By: Ken Boone
When I sat down to write today, I was ready to go into a full-blown, 1,200-word rant about all the times and ways I have been wronged in my life. I wasn’t worried because I’m always able to pivot to where I can assign enough blame to me. I’m also able to find the silver lining behind the dark cloud.
Even the title of this blog post was my attempt to launch into a “woe is me” aria, but I’m not going to get into who said or did stuff that harmed or angered me. This was supposed to be the second half of an earlier blog post (“The First 100 are Always the Hardest” - March 04, 2019) and I was all set to complain about the perceived disinterest of my friends to what I am posting on social media. Fortunately for me, something went wrong on my way to writing this story. I started to count my blessings.
There are people I want to thank for quietly hearing my cries for help, or validation. This list isn’t exhaustive, and I’ve lost touch with several them. But I just want to let them know how much I appreciate them.
My wife, Celia, edits each of these blog posts. She does more than just tidy up the grammar; she softens the hard edges of my recollections. She also sharpens my elbows when I need to get a point across. Not for me to retaliate, but to help me connect with readers in relatable ways. She has been an enormously good influence on me, and I cannot thank her enough!
My son, Kenny, has my back even when it’s not apparent. I invested a lot in him over the years. I also realize that he’s probably invested even more in me. This guy always picks the perfect gift, no matter the size of his budget. From a $5 multi-head screwdriver when he was in the 2nd grade, to a brand-new truck as a thank you gift, and much, much more. He’s been reading all my blog posts and offers praise and encouragement. And of course, he made me a grandfather!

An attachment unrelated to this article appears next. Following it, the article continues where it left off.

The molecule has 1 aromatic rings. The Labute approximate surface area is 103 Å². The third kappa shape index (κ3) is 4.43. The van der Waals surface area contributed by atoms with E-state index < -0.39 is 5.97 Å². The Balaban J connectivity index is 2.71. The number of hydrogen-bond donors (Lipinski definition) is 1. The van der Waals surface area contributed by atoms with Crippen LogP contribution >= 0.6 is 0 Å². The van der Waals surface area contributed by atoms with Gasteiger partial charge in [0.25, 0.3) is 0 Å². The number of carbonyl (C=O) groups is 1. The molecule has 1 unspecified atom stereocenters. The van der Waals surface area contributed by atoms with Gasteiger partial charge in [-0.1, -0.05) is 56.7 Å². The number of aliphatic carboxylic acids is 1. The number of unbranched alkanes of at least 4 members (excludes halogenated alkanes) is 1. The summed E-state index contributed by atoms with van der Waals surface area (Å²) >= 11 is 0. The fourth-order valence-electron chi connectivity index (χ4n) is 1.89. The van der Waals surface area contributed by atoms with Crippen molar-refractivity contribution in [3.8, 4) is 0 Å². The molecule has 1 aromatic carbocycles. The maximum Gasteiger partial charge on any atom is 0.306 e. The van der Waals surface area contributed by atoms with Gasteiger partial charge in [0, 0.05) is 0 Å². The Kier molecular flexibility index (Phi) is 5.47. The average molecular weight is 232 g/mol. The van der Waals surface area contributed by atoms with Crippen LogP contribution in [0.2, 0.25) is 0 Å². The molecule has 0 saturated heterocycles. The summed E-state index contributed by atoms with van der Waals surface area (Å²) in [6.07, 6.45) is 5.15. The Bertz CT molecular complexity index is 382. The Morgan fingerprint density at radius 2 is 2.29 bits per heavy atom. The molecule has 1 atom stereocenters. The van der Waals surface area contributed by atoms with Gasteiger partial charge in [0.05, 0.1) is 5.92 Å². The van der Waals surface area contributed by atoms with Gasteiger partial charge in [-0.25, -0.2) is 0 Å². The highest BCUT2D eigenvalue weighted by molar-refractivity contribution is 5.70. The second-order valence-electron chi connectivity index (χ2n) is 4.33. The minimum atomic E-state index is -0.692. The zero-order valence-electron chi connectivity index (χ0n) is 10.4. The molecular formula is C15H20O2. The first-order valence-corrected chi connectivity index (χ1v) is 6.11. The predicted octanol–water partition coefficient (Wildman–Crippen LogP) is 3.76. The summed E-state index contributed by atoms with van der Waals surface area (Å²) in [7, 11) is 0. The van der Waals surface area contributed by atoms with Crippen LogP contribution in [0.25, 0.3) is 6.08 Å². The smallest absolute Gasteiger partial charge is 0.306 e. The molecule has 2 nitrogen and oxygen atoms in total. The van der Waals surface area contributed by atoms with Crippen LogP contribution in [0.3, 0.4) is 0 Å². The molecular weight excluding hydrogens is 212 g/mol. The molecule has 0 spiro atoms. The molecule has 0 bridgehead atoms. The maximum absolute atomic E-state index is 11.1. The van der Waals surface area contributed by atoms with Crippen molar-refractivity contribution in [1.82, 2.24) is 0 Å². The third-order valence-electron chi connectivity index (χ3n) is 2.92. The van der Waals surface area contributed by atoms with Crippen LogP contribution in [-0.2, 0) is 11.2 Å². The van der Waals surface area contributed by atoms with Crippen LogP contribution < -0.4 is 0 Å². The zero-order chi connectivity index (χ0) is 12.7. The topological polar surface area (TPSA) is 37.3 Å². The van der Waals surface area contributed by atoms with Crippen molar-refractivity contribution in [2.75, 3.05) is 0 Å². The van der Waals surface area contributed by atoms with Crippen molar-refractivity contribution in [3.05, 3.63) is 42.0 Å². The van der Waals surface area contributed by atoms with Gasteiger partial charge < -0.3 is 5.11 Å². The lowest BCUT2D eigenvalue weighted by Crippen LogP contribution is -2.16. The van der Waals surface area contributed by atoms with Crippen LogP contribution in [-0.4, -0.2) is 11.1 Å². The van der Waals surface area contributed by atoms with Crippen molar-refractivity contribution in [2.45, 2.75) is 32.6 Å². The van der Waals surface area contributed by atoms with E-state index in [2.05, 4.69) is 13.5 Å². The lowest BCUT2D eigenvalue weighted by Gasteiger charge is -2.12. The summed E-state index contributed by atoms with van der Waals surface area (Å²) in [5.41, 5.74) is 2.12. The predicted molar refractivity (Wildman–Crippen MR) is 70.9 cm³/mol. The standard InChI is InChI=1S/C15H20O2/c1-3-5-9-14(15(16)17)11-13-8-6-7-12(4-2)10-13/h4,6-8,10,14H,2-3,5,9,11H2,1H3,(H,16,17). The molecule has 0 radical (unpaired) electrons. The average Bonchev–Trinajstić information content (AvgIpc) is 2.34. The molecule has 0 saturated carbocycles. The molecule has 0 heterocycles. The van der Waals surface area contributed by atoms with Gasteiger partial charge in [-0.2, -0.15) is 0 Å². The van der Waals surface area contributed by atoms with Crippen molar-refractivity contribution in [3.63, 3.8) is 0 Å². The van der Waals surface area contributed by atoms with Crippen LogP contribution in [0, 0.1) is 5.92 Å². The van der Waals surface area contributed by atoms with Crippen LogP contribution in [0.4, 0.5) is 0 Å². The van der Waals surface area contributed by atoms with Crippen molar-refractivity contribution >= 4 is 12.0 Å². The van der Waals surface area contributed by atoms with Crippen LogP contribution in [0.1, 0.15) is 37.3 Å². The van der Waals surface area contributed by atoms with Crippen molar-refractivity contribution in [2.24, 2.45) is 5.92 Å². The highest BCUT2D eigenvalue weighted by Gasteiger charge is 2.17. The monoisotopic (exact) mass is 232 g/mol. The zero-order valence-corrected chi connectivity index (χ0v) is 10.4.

In 2012, Celia had several major surgeries requiring an extended hospital stay. Our neighbor, Becky D., would finish her 12-hour nursing shift and then spend time with Celia before leaving the hospital just about every day. She would also make sure I was ok, since I was with Celia almost around the clock. The friendship just grew from there. In 2019, she still checks up on us and always clicks that “like” button on our posts.
In planning our wedding, Celia and I hadn’t considered what we were going to do about the music. Becky O., a life-long friend of Celia’s, stepped right in, driving 2 ½ hours to play the piano as our friends and family gathered to share our wedding. She played “Ave Maria” as the processional for Celia’s walk down the aisle. She also listens to our podcasts and will appear as our first guest on our upcoming podcast, “Songs from the Journey!”
The mountains of North Carolina produce the most wonderful people! Also attending our wedding were our dear friends, Jimmy & Robin E. Since that day, we’ve eaten many meals together, shared the stage with them, and supported each other’s ministries. Their generosity is greatly appreciated. From the anonymous love offerings when we would perform, to the donation of a P.A. system, to Robin being our very first Twitter follower, these two have been nothing short of angels to us!